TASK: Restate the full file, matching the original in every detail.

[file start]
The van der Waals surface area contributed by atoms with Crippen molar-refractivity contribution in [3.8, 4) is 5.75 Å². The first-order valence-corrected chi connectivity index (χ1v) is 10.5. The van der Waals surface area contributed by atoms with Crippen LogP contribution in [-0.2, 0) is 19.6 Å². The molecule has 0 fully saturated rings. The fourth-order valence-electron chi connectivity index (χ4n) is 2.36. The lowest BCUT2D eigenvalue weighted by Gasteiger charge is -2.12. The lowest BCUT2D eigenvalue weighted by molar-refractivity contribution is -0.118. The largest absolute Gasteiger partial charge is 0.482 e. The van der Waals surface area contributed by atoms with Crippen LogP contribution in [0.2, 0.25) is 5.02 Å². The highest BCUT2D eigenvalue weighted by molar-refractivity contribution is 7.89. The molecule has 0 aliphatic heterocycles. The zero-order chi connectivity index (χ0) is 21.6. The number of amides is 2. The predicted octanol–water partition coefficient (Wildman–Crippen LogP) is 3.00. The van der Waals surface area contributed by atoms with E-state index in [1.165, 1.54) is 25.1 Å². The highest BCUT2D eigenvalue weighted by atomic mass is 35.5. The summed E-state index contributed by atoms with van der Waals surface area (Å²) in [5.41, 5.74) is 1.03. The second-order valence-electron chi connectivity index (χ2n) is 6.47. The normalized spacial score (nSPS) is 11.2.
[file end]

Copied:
The van der Waals surface area contributed by atoms with Crippen molar-refractivity contribution in [3.8, 4) is 5.75 Å². The first-order valence-corrected chi connectivity index (χ1v) is 10.5. The van der Waals surface area contributed by atoms with Crippen LogP contribution in [-0.2, 0) is 19.6 Å². The molecule has 0 fully saturated rings. The fourth-order valence-electron chi connectivity index (χ4n) is 2.36. The lowest BCUT2D eigenvalue weighted by Gasteiger charge is -2.12. The lowest BCUT2D eigenvalue weighted by molar-refractivity contribution is -0.118. The largest absolute Gasteiger partial charge is 0.482 e. The van der Waals surface area contributed by atoms with Crippen LogP contribution in [0.2, 0.25) is 5.02 Å². The highest BCUT2D eigenvalue weighted by molar-refractivity contribution is 7.89. The molecule has 0 aliphatic heterocycles. The zero-order chi connectivity index (χ0) is 21.6. The number of amides is 2. The predicted octanol–water partition coefficient (Wildman–Crippen LogP) is 3.00. The van der Waals surface area contributed by atoms with E-state index in [1.165, 1.54) is 25.1 Å². The highest BCUT2D eigenvalue weighted by atomic mass is 35.5. The summed E-state index contributed by atoms with van der Waals surface area (Å²) in [5.41, 5.74) is 1.03. The second-order valence-electron chi connectivity index (χ2n) is 6.47. The normalized spacial score (nSPS) is 11.2.